The real reason Washington isn’t too fussed about Pakistan’s further descent into dictatorship:
The Bush administration’s muted reaction to the dictatorial rule of Pakistan’s Pervez Musharraf has nothing to do with its stated goal of promoting democracy in Asia and the Islamic world. Instead, it’s all about fuel supplies in Afghanistan. Without the Pakistanis, the 24,000 U.S. troops who are stationed in Afghanistan would likely run out of fuel within a matter of days.
The U.S. military is burning about 575,000 gallons of fuel per day in Afghanistan, according to data obtained under the Freedom of Information Act from the Defense Energy Support Center, the Defense Department agency that manages the U.S. military’s fuel supplies. And about 80 percent of that fuel comes from five refineries in Pakistan.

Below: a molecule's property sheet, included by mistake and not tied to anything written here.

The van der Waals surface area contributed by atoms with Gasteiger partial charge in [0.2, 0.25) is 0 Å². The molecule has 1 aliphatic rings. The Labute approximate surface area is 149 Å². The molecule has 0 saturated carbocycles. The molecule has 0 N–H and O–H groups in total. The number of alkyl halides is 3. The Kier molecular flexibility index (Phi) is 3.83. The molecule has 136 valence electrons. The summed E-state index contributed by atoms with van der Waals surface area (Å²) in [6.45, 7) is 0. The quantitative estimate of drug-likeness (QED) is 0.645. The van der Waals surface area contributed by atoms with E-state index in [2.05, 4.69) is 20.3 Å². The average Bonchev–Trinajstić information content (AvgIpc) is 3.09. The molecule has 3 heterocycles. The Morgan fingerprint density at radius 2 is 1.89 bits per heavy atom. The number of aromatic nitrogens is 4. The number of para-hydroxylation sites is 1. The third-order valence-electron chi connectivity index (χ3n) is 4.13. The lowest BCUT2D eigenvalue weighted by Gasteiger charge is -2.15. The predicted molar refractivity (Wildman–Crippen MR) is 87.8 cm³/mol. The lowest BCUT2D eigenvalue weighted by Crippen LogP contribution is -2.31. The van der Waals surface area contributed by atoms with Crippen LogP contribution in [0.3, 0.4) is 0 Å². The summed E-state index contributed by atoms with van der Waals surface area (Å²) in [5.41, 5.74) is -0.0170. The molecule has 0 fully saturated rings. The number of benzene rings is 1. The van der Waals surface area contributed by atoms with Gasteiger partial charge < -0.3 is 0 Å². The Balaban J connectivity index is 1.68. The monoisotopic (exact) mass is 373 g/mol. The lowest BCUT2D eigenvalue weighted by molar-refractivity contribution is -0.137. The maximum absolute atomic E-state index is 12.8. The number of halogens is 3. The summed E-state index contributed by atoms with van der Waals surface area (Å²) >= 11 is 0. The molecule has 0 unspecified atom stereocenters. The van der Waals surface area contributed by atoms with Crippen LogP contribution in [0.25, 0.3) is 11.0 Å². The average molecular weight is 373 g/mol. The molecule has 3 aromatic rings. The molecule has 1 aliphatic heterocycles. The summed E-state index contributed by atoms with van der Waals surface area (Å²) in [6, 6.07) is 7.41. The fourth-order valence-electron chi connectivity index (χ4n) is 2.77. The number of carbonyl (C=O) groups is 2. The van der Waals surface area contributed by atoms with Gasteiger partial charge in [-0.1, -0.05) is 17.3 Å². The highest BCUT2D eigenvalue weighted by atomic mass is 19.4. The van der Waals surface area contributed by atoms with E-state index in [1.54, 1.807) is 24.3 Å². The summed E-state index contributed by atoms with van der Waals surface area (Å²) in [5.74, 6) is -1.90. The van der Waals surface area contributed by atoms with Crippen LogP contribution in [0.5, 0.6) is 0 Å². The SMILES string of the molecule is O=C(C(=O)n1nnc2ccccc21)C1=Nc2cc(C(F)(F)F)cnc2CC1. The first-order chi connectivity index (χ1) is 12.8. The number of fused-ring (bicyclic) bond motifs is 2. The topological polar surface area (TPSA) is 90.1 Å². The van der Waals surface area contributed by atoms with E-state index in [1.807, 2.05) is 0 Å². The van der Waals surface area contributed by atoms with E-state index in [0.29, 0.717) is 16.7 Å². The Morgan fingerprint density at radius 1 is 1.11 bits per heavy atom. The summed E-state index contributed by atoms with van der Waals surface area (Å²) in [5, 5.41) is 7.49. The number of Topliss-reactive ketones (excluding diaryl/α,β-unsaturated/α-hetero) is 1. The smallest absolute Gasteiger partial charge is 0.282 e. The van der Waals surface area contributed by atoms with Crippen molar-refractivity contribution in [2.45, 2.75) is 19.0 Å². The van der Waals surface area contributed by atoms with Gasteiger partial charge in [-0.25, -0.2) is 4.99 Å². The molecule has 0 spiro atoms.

Without the support of Musharraf and the Pakistani military, U.S. forces in Afghanistan would have to rely on a precarious logistics line that extends more than 1,000 miles from northern Afghanistan all the way to refineries in Baku, Azerbaijan, and Turkmenbashi, Turkmenistan.
Who said martial law couldn’t be fun?